The District Vet: About Heartworm

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Heartworm disease is endemic to the United States, and most of the dogs in Washington, DC, are taking a preventive to ward off this potentially deadly disease. Whereas heartworm has traditionally been rare within the dogs of DC, this has changed with the advent of the COVID-19 pandemic and dog and cat parents need to be more vigilant than in the past.

The pandemic did not cause more dogs to have heartworm, but more dogs with heartworm are now living in the city. As people increased dog ownership, many dogs came to the District from areas where the parasite is endemic and prevention is scant. Therefore they imported the disease to our city. 

It is important to remember how heart worm spread.Dogs look normal and usually show no clinical signs. Inside their bloodstream, larval heartworms called dirofilaria traverse blood vessels awaiting a chance encounter with a mosquito. When a mosquito bites an infected dog, it draws up some blood and possibly dirofilaria. These small baby heartworms live and mature within the mosquito and may be transferred to another dog if the mosquito bites it. Heartworm can only be acquired via a mosquito bite—there is no chance it can be obtained via play, casual contact, or from boarding or daycare situations. 

Once inside a dog, the small heartworms slowly migrate through body tissues, eventually settling and maturing within the right side of the heart and the arteries leading from the heart to the lungs. The process from time of entry until full maturity can take about six months. Adult worms will produce more microfilaria, starting the cycle once again. 

The six month lag between first acquiring microfilaria and maturity poses an opportunity and a major challenge. Current testing technology only permits screening for adult worms. Many dogs from shelters in endemic areas initially test negative for the disease, but are later found to be harboring mature worms in subsequent testing six months to a year later. This is not an uncommon scenario seen by the veterinarians at District Vet. 

The opportunity presented by the delay allows for preventives to kill micorfilaria for their first thirty to forty days within a dog or cat. Once the microfilaria reach above this age, they are usually not susceptible to monthly or infected preventives. 

Cats are not capable of harboring reproducing heartworms as they are not the definitive host, but they can be infected and have adult worms within their heart. There is no readily available treatment for adult heartworms in cats. The best treatment is prevention.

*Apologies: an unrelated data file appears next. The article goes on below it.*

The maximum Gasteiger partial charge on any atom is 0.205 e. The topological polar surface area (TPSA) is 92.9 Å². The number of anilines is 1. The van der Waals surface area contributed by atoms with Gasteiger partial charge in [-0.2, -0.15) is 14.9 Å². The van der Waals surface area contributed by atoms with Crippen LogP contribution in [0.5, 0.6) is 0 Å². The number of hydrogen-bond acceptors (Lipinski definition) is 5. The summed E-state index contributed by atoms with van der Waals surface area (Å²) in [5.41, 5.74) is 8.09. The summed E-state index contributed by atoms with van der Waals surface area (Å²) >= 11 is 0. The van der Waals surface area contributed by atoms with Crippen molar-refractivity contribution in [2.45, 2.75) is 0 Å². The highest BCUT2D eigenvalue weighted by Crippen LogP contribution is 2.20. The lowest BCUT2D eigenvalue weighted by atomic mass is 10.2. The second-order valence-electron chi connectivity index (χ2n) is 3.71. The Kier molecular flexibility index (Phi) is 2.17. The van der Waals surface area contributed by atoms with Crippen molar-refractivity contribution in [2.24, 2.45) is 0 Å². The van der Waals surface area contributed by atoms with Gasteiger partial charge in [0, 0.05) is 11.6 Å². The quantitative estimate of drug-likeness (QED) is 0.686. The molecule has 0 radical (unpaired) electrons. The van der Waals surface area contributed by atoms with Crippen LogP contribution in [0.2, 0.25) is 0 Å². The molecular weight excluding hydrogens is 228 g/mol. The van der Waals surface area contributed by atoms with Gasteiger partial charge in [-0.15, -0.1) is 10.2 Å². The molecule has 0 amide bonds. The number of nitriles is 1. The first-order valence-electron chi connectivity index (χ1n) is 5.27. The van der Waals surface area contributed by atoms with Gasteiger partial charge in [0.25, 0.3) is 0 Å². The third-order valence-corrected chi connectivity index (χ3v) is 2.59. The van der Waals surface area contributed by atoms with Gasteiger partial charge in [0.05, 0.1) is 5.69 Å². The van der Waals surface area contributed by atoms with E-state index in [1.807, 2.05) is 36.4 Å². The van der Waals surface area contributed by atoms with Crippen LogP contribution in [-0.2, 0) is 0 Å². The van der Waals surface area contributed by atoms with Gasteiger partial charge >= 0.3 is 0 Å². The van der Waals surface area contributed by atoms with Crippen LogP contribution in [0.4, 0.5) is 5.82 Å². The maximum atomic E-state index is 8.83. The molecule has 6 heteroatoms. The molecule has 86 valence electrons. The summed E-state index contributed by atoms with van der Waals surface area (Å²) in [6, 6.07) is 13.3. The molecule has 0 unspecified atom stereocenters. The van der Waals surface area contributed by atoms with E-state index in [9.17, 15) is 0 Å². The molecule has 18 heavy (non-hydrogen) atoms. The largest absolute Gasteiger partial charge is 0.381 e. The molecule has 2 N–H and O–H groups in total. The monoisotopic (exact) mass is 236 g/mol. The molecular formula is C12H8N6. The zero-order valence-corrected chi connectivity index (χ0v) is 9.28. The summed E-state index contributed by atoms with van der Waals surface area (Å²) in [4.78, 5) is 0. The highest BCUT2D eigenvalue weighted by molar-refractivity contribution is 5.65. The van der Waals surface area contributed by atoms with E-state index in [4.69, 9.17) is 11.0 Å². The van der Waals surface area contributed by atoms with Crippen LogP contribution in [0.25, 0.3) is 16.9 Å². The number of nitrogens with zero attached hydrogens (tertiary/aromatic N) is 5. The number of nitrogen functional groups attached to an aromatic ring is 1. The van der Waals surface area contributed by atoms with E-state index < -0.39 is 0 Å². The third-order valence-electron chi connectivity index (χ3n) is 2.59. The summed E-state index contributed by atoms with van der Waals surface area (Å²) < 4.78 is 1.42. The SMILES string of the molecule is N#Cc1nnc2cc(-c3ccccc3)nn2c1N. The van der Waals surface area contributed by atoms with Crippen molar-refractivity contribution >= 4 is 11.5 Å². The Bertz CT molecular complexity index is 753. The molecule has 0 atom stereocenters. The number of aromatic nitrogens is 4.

Prevention is simple, especially for dogs. A number of oral preventives, given once per month year-round, will greatly reduce the incidence of any immature worms from surviving. HeartGard Plus, Interceptor Plus, and others prevent only heartworm and several intestinal parasites. Simparica Trio, new to the United States pet market in 2020, prevents heartworm, select intestinal parasites, fleas and ticks. It is a once per month combination medication, which has proven to be popular. ProHeart12 is an injection given once per year by your veterinarian, which also prevents heartworm, but has no flea / tick prevention and only treats one intestinal parasite. It has utility, though, as some dog owners utilize flea / tick preventive more selectively through the year, and some dog absolutely refuse to eat the oral preventives. ProHeart12 is also foolproof: it is one and done for the year. 

Oral and topical preventives for cats are available and highly recommended especially for cats who are indoor/outdoor or live in a row house or non-high rise building. Remember, mosquitos are common, especially below the third floor of a building. 

Heartworm preventives are effective, but not foolproof. Annual testing is recommended in dogs. Preventive failure can result from missing doses, vomiting up a dose or pretending to eat it, or simply a few dirofilaria being resistant to the medication. When caught early, heartworm has a much better chance of successful treatment in dogs. 

Dan Teich, DVM is Medical Director at District Veterinary Hospital Eastern Market.